The Sound of Sirens

SOUND/GALLERY, Copenhagen, 1997


John Wynne


Wynne's approach to sound pollution was to go for the jugular, or its equivalent in the ear, in a confrontational work which relied on the paradox that we all in fact ignore alarms despite their supposed function in our lives.

Ed Baxter
Resonance Magazine

Click below for an interview with John Wynne by Salomé Voegelin
about the Sound/Gallery and the exhibition he curated and participated in.

Voegelin Wynne interview 4th Door Review


John Wynne's The Sound of Sirens was exhibited by Copenhagen's now closed Sound Gallery in 1997.  Consisting of 25 speakers set within the ground of the city's main square, the officially sanctioned Gallery operated through extremely exposed and public circumstances by creating a potential sound field of 900 square metres.  Working solely with warning signals and alarms, Wynne's project became a site for debate between aesthetic value and the rights to public space, forcing sound and its presentation to become a civic and governmental issue.  For what became immediately apparent was that positioning sound within the public realm brings to question the occupation of that space.  That Wynne's work was consequently shut down by the City Council due to the fact that people were 'confused and frightened' by the work highlights the degree to which sound may radically infringe upon public space, and challenge civic notions of an ethics of display and the rights to occupation.  Being positioned within the main square of the city, which is designated a site of gathering for political, cultural and local groups to give free expression to public debate, issues and arguments, The Sound of Sirens remained an essentially distressing work.  Claiming it to be art with aesthetic value was not enough to prevent the work's closure.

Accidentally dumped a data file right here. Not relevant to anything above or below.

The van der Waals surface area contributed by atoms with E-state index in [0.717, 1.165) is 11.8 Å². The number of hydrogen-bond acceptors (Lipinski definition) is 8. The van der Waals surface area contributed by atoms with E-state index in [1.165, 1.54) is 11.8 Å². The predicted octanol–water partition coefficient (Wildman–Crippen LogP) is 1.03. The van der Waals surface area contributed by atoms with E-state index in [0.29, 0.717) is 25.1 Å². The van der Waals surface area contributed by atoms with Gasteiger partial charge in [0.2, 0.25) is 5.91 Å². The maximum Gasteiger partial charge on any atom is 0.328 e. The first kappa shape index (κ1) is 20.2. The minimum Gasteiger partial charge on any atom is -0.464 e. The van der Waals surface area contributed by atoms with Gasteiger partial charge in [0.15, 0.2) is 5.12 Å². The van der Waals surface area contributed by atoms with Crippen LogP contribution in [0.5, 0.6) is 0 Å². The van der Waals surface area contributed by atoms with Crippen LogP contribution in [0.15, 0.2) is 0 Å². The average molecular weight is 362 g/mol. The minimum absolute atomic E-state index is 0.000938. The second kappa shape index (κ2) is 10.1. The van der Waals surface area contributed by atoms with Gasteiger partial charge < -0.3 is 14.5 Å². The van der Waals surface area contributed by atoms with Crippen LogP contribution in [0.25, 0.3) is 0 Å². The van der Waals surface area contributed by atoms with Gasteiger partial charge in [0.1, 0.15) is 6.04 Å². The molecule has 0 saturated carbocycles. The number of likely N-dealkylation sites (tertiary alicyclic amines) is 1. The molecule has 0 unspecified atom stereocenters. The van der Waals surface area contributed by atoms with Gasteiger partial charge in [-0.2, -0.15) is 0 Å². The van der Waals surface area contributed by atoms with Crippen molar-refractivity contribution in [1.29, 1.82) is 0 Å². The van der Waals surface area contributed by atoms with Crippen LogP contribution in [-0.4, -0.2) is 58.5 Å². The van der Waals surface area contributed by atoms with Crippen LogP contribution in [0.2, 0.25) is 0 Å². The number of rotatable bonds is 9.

Brandon LaBelle
'Vandalism and Complaints:  Sound's Other Mask' in Sound Art, edited by Anna Colin, 2005